The President of Puertos del Estado summarised what the ports offer the Spanish economy in three main blocks: basic infrastructure (land and sheltered waters), provision of multiple services, and infostructure, "we manage information, we are data concentrators, and we are also making progress in new productivity factors", he affirmed. Characteristics which led him to define ports as "safe, smart and green". He also recalled the role of the ports in the energy transformation and in the maritime connectivity of containers, "we are still the first country".

Álvaro Rodríguez Dapena - PHOTO/ATALAYAR/GUILLERMO LÓPEZ
Álvaro Rodríguez Dapena - PHOTO/ATALAYAR/GUILLERMO LÓPEZ

For his part, Ricardo Barkala, President of the Port Authority of Bilbao, emphasised that all the ports are important for their environment, irrespective of capacity or size, and that that of Bilbao generates 33 million tonnes, which represents 8% of the GDP of the Basque Country, with 58,000 jobs around the port. However, he indicated that they exercise other necessary functions, even if they do not contribute tonnes, as an industrial logistics centre, giving agility to the demand of the customers, for example, in the energy field, or collaborating in the competitiveness of the business fabric to improve the carbon footprint.

Ricardo Barkala - PHOTO/ATALAYAR/GUILLERMO LÓPEZ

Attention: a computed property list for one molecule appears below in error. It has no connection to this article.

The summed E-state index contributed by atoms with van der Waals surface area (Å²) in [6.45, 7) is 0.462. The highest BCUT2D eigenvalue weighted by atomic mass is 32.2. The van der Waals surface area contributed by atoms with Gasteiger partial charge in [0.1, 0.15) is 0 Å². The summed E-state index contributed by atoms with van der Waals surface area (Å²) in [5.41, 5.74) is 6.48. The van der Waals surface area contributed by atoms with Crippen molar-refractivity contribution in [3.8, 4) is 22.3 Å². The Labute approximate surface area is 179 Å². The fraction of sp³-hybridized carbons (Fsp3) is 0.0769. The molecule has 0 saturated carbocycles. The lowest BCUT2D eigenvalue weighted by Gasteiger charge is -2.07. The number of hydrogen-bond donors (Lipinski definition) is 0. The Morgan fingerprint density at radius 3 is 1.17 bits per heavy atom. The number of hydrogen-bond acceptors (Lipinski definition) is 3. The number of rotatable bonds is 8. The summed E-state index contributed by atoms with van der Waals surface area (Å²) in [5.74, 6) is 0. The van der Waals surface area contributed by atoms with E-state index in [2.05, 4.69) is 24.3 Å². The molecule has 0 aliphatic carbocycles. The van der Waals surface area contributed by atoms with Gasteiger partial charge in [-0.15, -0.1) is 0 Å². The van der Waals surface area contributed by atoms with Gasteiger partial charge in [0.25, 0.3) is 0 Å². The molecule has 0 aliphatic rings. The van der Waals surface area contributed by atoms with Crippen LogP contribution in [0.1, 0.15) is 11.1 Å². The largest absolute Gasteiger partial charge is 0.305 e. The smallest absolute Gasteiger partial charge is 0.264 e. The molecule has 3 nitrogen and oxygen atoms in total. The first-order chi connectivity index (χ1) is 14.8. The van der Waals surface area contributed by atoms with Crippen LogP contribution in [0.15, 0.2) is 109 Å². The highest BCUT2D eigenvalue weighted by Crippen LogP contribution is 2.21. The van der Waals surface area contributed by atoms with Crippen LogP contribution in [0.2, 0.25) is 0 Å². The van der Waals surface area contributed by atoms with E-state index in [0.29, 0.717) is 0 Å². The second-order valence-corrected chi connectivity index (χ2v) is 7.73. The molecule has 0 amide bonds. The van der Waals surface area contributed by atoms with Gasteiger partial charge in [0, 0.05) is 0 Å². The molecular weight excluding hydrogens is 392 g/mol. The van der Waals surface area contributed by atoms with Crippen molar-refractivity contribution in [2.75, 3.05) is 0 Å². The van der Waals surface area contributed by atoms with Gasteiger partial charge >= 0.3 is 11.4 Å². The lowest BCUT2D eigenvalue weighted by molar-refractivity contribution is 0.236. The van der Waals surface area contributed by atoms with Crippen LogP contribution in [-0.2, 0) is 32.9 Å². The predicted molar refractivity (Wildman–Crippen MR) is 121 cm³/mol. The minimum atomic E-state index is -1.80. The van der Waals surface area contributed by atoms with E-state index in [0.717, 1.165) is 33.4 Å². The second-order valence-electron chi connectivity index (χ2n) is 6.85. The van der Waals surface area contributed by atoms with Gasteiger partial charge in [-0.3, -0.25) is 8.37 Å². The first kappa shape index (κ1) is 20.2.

Ricardo Barkala - PHOTO/ATALAYAR/GUILLERMO LÓPEZ

Another of the participants in this panel was Laureano Lourido, president of the Port Authority of Gijón, who recalled the phrase of Themistocles: "He who rules the sea rules all things", to affirm that more than 2,400 years later it is still true, and gave the example of the ship that blocked the Suez Canal for several days and caused the price of crude oil to rise. Lourido stressed that the ports are necessary to promote the economy, "we are not engines of the economy, we are lubricating oil". With regard to the port of Gijón, he stressed that they move between 19 and 21 million tonnes, "we are a bulk port", because with the ecological transition they have lost the export of coal. Finally, he spoke of the fact that they are adjusting to the new times and that the renewable world and the great extension of the port, by 800,000 square metres, open up other possibilities.